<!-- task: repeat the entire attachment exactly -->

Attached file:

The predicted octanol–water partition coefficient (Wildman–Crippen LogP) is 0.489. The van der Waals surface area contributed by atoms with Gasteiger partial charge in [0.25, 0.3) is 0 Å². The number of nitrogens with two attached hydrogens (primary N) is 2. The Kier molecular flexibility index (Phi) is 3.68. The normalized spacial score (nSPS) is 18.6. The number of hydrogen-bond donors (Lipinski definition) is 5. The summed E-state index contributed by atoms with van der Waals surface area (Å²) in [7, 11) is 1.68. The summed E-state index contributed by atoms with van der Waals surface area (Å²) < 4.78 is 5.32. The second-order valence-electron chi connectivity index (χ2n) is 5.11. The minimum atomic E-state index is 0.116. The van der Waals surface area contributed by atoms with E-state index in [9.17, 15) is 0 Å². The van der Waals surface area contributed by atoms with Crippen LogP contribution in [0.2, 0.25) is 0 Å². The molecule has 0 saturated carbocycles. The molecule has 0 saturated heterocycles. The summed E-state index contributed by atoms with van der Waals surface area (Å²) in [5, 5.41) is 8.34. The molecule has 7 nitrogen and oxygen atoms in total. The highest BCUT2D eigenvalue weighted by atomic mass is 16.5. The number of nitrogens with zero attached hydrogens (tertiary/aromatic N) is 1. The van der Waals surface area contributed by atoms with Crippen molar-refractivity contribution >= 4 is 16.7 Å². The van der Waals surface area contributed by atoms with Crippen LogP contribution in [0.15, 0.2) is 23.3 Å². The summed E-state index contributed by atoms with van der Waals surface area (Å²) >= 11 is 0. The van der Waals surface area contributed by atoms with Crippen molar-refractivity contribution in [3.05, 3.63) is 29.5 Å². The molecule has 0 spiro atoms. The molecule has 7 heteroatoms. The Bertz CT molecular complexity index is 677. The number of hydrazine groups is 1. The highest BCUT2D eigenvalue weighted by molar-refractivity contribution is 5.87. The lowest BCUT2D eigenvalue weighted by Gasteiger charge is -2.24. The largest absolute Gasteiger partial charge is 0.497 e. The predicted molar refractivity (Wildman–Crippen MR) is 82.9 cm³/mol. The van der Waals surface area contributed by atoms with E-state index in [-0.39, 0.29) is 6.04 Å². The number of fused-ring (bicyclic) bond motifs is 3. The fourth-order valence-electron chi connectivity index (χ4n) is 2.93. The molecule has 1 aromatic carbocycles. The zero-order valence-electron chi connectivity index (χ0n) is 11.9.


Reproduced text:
The predicted octanol–water partition coefficient (Wildman–Crippen LogP) is 0.489. The van der Waals surface area contributed by atoms with Gasteiger partial charge in [0.25, 0.3) is 0 Å². The number of nitrogens with two attached hydrogens (primary N) is 2. The Kier molecular flexibility index (Phi) is 3.68. The normalized spacial score (nSPS) is 18.6. The number of hydrogen-bond donors (Lipinski definition) is 5. The summed E-state index contributed by atoms with van der Waals surface area (Å²) in [7, 11) is 1.68. The summed E-state index contributed by atoms with van der Waals surface area (Å²) < 4.78 is 5.32. The second-order valence-electron chi connectivity index (χ2n) is 5.11. The minimum atomic E-state index is 0.116. The van der Waals surface area contributed by atoms with E-state index in [9.17, 15) is 0 Å². The van der Waals surface area contributed by atoms with Crippen LogP contribution in [0.2, 0.25) is 0 Å². The molecule has 0 saturated carbocycles. The molecule has 0 saturated heterocycles. The summed E-state index contributed by atoms with van der Waals surface area (Å²) in [5, 5.41) is 8.34. The molecule has 7 nitrogen and oxygen atoms in total. The highest BCUT2D eigenvalue weighted by atomic mass is 16.5. The number of nitrogens with zero attached hydrogens (tertiary/aromatic N) is 1. The van der Waals surface area contributed by atoms with Crippen molar-refractivity contribution >= 4 is 16.7 Å². The van der Waals surface area contributed by atoms with Crippen LogP contribution in [0.15, 0.2) is 23.3 Å². The summed E-state index contributed by atoms with van der Waals surface area (Å²) >= 11 is 0. The van der Waals surface area contributed by atoms with Crippen molar-refractivity contribution in [3.05, 3.63) is 29.5 Å². The molecule has 0 spiro atoms. The molecule has 7 heteroatoms. The Bertz CT molecular complexity index is 677. The number of hydrazine groups is 1. The highest BCUT2D eigenvalue weighted by molar-refractivity contribution is 5.87. The lowest BCUT2D eigenvalue weighted by Gasteiger charge is -2.24. The largest absolute Gasteiger partial charge is 0.497 e. The predicted molar refractivity (Wildman–Crippen MR) is 82.9 cm³/mol. The van der Waals surface area contributed by atoms with E-state index in [-0.39, 0.29) is 6.04 Å². The number of fused-ring (bicyclic) bond motifs is 3. The fourth-order valence-electron chi connectivity index (χ4n) is 2.93. The molecule has 1 aromatic carbocycles. The zero-order valence-electron chi connectivity index (χ0n) is 11.9.